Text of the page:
Cable probe or resistance thermometer? Which probe makes sense in which situation?
There is more than one way to measure temperature in an application. The easiest option is certainly the cable probe. But the higher the demands on the probe, the faster the simple cable probe reaches its limits. Operating temperature, installation situation, flexibility and reproducibility are just some of the influencing factors. Therefore, the cable probe and the mineral insulated resistance thermometer (also called resistance thermometers or mineral insulated probe) are compared and areas of application are shown.
The classic cable probe
Simply constructed cable temperature probes without bringing potting compund and heat-conductive paste as well as certain insulation elements in, are quite simple to manufacture. They consist of a cable, at whose end a sensor element (e.g. platinum sensor) is connected. The entire measuring insert (this is the name given to the sensor incl. insulation and possible shrink tubing installed on the cable) is inserted into a protective sleeve that protects it against environmental influences. With the help of the already mentioned casting compounds, a high IP protection class (up to IP68) can also be achieved with these probes. The use of heat-conductive paste also ensures that quick response times are achieved. The fixation by means of pinching or rolling ensures a secure connection between the sleeve and the cable. Depending on the raw material prices and the structure of the measuring insert, the classic cable probe can be a very cost effective way of measuring temperature. A small number of parts and work steps also ensures a low price in production.
However, depending on the requirements, this simple execution of temperature measurement also reaches its limits. Although the cable probes can be cast waterproof up to a maximum permanent temperature of approx. 350 °C, there is still the possibility that water vapor could get inside the probe. Particularly when using glass fiber lines, which are used at high ambient temperatures (>260 °C), moisture can penetrate the measuring insert and impair its function.
Reproducibility is also only possible to a limited extent. The location of the sensor varies minimally from probe to probe, which can lead to slight deviations in the measured values.
Last but not least, the installation situation often requires a structural adjustment of the temperature probe. The protective sleeve of cable probes is rigid and therefore offers only a few options for flexibility. More space is required, especially for probes with a thread, so-called screw-in probes. But this is, depending on the installation space. not available
In such cases, a sheath resistance thermometer can be used.
The mineral insulated resistance thermometer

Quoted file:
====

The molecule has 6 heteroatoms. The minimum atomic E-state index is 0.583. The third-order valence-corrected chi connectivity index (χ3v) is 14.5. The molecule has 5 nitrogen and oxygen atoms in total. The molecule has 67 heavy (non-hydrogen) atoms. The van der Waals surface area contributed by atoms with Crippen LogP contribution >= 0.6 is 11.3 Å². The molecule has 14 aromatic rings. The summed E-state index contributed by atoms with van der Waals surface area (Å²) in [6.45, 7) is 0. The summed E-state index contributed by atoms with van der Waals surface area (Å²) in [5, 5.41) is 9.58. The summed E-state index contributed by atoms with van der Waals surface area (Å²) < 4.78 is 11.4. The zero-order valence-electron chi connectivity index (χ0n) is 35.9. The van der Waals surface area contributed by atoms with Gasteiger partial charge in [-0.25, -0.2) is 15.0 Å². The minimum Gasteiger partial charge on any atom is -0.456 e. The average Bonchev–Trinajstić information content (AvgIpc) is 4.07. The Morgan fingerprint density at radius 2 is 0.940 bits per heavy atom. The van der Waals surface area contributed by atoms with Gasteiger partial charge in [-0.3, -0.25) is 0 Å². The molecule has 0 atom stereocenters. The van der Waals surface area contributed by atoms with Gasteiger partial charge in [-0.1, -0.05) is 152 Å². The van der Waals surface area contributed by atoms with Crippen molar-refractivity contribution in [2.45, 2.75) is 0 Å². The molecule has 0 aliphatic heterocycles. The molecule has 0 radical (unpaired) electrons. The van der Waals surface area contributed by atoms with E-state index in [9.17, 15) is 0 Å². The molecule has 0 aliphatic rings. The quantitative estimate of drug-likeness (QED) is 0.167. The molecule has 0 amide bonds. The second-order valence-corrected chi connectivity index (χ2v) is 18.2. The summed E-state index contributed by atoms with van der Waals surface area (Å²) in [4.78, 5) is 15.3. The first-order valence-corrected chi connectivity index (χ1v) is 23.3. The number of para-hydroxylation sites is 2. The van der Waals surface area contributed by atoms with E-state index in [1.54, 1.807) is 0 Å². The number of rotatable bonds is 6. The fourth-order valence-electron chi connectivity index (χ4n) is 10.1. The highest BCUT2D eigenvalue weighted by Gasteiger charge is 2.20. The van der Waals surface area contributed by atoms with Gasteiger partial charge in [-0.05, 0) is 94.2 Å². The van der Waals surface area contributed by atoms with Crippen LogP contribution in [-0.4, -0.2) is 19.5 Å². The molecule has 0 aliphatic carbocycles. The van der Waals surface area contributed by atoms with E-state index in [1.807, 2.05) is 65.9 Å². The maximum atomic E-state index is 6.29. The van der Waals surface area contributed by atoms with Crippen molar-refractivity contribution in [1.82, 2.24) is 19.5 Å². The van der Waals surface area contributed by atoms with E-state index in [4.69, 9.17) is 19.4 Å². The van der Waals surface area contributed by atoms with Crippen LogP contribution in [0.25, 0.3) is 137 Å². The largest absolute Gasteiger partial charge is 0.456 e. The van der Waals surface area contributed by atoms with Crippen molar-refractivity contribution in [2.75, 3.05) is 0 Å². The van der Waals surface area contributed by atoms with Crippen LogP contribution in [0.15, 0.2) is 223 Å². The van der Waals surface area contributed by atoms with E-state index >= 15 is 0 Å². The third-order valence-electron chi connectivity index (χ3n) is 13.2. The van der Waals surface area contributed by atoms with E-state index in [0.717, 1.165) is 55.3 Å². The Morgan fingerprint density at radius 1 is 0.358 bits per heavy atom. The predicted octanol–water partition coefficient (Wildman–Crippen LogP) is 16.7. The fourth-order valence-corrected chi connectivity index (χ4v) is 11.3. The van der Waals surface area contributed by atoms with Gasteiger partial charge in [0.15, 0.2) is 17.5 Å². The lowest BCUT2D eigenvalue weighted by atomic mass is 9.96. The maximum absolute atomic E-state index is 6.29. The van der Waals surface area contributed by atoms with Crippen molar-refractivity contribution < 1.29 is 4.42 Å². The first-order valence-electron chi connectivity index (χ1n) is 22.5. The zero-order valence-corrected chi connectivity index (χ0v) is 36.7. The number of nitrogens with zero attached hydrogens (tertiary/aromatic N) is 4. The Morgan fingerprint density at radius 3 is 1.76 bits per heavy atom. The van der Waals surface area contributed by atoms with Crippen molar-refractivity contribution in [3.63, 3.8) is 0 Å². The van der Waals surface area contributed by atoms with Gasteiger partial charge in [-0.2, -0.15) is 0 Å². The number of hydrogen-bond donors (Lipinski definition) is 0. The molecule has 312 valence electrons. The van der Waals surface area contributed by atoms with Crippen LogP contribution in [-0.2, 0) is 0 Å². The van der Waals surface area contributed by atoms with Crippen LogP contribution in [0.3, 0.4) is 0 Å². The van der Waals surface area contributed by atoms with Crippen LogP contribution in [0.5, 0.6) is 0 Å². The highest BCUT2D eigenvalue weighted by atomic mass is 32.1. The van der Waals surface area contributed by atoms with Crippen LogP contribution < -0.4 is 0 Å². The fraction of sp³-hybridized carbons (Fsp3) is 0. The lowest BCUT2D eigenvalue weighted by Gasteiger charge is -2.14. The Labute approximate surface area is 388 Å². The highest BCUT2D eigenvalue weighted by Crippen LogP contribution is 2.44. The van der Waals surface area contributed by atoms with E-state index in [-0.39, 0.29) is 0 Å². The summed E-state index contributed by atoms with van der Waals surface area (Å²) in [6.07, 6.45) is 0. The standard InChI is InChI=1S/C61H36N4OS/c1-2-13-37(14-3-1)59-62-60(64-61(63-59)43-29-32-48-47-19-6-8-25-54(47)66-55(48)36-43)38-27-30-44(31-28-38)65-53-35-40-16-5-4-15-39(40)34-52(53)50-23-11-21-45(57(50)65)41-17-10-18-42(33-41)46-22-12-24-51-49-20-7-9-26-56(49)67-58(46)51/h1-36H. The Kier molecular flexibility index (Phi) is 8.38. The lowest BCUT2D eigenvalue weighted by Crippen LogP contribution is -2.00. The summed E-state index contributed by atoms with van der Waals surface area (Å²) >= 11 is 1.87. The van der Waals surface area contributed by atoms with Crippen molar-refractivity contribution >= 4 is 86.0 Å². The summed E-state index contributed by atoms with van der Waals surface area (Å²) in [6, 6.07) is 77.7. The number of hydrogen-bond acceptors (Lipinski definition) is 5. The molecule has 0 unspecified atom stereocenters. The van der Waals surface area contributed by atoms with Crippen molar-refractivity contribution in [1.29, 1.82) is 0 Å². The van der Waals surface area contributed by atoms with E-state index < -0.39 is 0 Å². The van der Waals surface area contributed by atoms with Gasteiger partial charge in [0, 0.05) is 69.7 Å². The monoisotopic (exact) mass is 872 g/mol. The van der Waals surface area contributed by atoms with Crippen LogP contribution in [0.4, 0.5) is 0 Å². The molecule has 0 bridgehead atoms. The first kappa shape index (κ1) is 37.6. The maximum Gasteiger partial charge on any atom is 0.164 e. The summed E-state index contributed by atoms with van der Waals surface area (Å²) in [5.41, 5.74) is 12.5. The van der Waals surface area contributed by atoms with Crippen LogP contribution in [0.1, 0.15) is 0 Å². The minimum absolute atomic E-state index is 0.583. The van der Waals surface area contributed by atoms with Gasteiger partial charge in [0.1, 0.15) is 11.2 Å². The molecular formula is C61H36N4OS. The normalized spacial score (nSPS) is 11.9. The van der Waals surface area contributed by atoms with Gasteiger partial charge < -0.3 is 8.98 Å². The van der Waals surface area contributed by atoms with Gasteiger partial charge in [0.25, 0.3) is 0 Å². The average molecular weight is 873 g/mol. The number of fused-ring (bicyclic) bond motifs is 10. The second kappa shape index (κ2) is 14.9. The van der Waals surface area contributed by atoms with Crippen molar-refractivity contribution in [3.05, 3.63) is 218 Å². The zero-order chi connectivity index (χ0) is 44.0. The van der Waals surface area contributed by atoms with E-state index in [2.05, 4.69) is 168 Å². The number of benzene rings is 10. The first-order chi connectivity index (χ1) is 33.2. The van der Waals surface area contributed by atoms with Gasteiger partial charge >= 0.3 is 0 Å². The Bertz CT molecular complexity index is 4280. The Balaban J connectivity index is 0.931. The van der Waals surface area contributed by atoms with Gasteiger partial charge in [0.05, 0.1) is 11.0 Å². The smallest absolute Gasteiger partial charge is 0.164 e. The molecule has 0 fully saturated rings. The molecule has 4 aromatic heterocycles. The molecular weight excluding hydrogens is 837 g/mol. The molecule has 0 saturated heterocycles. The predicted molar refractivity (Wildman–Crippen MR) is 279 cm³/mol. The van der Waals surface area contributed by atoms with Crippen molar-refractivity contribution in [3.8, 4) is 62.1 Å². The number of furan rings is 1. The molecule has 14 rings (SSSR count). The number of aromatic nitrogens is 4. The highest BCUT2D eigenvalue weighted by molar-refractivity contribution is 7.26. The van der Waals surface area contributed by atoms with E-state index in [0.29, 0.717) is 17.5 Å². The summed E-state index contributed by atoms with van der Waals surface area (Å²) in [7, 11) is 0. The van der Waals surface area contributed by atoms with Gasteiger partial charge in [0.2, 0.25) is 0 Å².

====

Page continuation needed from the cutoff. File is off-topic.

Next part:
Similar to the structure of a mineral insulated thermocouple, the mineral insulated resistance thermometer consists of two conducters, but not made of thermocouple material but made out of copper. These are enclosed by magnesium oxide and a stainless steel sleeve (e.g. Inconel 600). In the measuring technology industry, this is known as a sheathed slotted line. It is shortened to the required length and the sensor element (e.g. Pt1000) is welded to the exposed copper wires.
Using this process, it is possible to always put the sensor elements in the same position, even if 2 sensor elements are installed in a probe, which must be at the same height and radial position. Deviations when changing a probe are therefore also excluded.
Another stainless steel sleeve encloses the sensor elements and is welded to the end of the sheathed slotted line. Now the sensor elements are embedded in tightly compressed magnesium oxide. At the end the probe is closed with a pastille.
Thanks to the magnesium oxide, the sensors are cast vapor-tight and, thanks to their structure, can withstand high pressures and temperatures of up to 600 °C without any problems. Due to the robust construction, the probes are shockproof and durable. Another big benefit: The sheathed slotted line can be bent and can therefore be individually adapted to the application and construction.
All these advantages and properties mean that significantly more and higher quality basic materials are required for a mineral insulated resistance thermometer. The manufacturing processes are also more complex, which means that the price is higher than that of a simple cable probe. In comparison to a high-quality cable probe (with R glass fibre cable), there is almost no difference in price.
The selection of the right probe therefore depends on various factors in the application and the demands on the probe or the accuracy of the measured value. We are happy to assist you with advice and the design of the appropriate sensor.